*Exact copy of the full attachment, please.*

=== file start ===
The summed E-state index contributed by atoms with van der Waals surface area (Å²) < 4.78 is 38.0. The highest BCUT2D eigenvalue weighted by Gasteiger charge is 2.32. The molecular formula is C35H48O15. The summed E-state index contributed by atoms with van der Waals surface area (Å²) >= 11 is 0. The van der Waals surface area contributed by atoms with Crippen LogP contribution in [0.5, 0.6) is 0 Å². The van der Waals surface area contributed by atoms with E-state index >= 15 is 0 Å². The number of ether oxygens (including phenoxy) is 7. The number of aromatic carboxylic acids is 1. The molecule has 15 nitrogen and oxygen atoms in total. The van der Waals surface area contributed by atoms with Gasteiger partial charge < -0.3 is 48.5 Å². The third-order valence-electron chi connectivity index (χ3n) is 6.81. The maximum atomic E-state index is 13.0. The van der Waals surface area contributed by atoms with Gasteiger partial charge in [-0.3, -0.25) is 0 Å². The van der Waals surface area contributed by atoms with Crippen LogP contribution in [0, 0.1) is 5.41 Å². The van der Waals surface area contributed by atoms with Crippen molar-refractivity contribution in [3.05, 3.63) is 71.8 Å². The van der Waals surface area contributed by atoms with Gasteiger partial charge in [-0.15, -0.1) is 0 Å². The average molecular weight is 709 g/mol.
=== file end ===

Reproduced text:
The summed E-state index contributed by atoms with van der Waals surface area (Å²) < 4.78 is 38.0. The highest BCUT2D eigenvalue weighted by Gasteiger charge is 2.32. The molecular formula is C35H48O15. The summed E-state index contributed by atoms with van der Waals surface area (Å²) >= 11 is 0. The van der Waals surface area contributed by atoms with Crippen LogP contribution in [0.5, 0.6) is 0 Å². The van der Waals surface area contributed by atoms with E-state index >= 15 is 0 Å². The number of ether oxygens (including phenoxy) is 7. The number of aromatic carboxylic acids is 1. The molecule has 15 nitrogen and oxygen atoms in total. The van der Waals surface area contributed by atoms with Gasteiger partial charge < -0.3 is 48.5 Å². The third-order valence-electron chi connectivity index (χ3n) is 6.81. The maximum atomic E-state index is 13.0. The van der Waals surface area contributed by atoms with Gasteiger partial charge in [-0.3, -0.25) is 0 Å². The van der Waals surface area contributed by atoms with Crippen LogP contribution in [0, 0.1) is 5.41 Å². The van der Waals surface area contributed by atoms with Crippen molar-refractivity contribution in [3.05, 3.63) is 71.8 Å². The van der Waals surface area contributed by atoms with Gasteiger partial charge in [-0.15, -0.1) is 0 Å². The average molecular weight is 709 g/mol.